Study Helps

 —  October 27, 2014 — Leave a comment


I led a workshop and Half-Track on technology in ministry at KidMin last month. I shared a little about Bible software and message prep, attendees had some great suggestions for free study resources. Check this out, maybe you will find something new, and if you know of a useful online study resource share it in the comments.

The Gospel Coalition
Blue Letter Bible

I am excited for a former student of mine, Adam Greene. Adam is the man behind Bibliotheca the third most popular Kickstarter project on the planet, out of 161,281 projects. Adam’s project is an amazing and beautiful Bible set. His kickstarter has been featured on blogs like and The Verge and is curently dollars away from hitting half a million dollars.

Way to go Adam! As excited as I am for Adam’s success, I am excited to get my hands on the set I bought. I was one of the first supporters (getting a killer deal of the set). Check out the video and click over to his page…if you want a set you better hurry, it’s over on Sunday, June 27.

Bibliotheca Kickstarter from Good. Honest. on Vimeo.

A couple weeks ago I wrote a post called, “Pivot of Perspective On Bible Study” where I talked about a few different ways I’ve been talking to people about how they view the Bible. Here I would like to throw out a few Bible_Coffeethoughts I’ve been thinking a bit through about how we refer to it in our speech. We refer to the Bible in a number of ways. We call it things like:

  1. Scripture
  2. The Bible
  3. The Word
  4. God’s Word
  5. The Holy Bible
  6. Word of God

All of these are certainly good and well-meaning names and I am not saying we need to change how we refer to it. But, I am asking whether or not it would change things. How could that impact how we think of the Bible and could that in some way change the way it impacts our lives? I have found the most common way we refer to it is, “The Word of God.” We have time in the Word. We study the Word.

But the more I study it, I’m starting to think maybe a more accurate and fresh description of it would be the “Acts of God” versus the “Word of God.” Now, I know that would be a bit awkward to refer to it by that name in the contexts we typically use the phrase “The Word of God.” But, just think about it for a second. We are not just talking about words here. We are, in fact, talking about actions God has taken.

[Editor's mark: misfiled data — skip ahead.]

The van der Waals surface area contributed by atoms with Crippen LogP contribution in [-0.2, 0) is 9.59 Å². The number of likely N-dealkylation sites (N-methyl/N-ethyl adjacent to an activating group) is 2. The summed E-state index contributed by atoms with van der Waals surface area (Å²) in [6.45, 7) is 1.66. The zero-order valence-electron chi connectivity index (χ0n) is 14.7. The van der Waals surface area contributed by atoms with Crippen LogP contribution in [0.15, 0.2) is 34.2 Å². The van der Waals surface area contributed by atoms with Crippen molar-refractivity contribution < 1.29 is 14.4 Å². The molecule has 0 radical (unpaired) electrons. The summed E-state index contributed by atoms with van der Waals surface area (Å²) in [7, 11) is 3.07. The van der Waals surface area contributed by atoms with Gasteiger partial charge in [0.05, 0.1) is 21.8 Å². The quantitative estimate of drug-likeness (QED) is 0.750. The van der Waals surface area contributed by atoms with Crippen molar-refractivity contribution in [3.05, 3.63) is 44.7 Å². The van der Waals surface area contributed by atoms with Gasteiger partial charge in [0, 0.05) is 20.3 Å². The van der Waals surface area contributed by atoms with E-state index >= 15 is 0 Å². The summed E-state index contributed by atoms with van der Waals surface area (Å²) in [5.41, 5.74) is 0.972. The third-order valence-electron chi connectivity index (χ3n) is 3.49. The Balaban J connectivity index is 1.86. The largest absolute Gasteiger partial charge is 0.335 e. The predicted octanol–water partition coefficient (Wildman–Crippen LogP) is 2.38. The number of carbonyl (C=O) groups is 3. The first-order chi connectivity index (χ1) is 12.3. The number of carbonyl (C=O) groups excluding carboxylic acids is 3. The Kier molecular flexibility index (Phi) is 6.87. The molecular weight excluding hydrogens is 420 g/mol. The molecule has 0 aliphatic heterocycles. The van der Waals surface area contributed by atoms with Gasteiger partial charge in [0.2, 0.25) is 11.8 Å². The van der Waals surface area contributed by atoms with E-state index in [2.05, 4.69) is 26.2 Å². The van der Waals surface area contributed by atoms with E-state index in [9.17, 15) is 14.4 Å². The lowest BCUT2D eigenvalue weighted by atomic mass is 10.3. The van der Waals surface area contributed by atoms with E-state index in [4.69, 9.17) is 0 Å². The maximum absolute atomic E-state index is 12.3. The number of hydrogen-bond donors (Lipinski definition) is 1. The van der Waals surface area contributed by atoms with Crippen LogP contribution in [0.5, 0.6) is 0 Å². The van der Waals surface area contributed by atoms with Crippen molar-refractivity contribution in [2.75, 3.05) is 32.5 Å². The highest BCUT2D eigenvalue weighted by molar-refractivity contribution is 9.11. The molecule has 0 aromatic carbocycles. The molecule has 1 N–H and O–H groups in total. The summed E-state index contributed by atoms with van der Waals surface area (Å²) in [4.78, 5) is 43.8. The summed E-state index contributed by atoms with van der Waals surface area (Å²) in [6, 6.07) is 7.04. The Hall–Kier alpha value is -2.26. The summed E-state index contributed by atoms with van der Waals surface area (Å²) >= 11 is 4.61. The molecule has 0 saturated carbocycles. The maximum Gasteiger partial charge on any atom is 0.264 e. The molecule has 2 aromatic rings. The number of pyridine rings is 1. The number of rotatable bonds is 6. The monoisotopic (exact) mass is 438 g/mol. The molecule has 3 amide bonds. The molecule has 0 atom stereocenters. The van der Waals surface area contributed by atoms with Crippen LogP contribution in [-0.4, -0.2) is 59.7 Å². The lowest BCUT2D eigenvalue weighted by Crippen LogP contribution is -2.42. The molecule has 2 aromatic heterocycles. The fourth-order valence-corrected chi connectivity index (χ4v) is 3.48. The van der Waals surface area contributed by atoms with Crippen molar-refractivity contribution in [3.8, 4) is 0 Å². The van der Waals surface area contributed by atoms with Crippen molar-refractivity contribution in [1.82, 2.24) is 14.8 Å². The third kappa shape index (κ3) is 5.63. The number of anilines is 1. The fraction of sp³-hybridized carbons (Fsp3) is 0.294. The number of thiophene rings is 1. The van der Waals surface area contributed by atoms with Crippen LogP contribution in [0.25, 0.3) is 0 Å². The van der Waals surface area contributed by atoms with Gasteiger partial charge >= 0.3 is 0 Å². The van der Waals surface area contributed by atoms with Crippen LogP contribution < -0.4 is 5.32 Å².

Maybe referring to it (or thinking about it) as “Acts of God” would cause us to see how our actions should change? Maybe it would be a refreshing reminder that God took action toward and for us? Maybe understanding it as actions would help us move beyond feeling spiritually mature simply because we studied it a lot? And, maybe understanding it as Acts of God would reach much deeper into our affections/desires/feelings in ways that literally transform our motivations for obeying it?

After all, we do say things like, “Actions speak louder than words.”

The Best Bible Ever!

 —  May 31, 2014 — 1 Comment


your Bible has your name gold-stamped into the cover?


Well, MY Bible…”


This video has made its rounds on the web since 2011. It is still a great conversation starter even though our students have no idea about Schoolhouse Rock.

When it comes to Bible translations, I’ve typically been an NIV 84 guy. I won’t be using their new version, though – from my vantage point, one too many liberties were taken in the update. I’d like to hear your thoughts on some suggestions on what to transfer over to in the future.

It’s why I like Adam Ford’s clever post on this blog about the different ways you can understand Bible translations:

So while we’re on the topic, which tends to be your personal favorite translation:

  1. For your own study?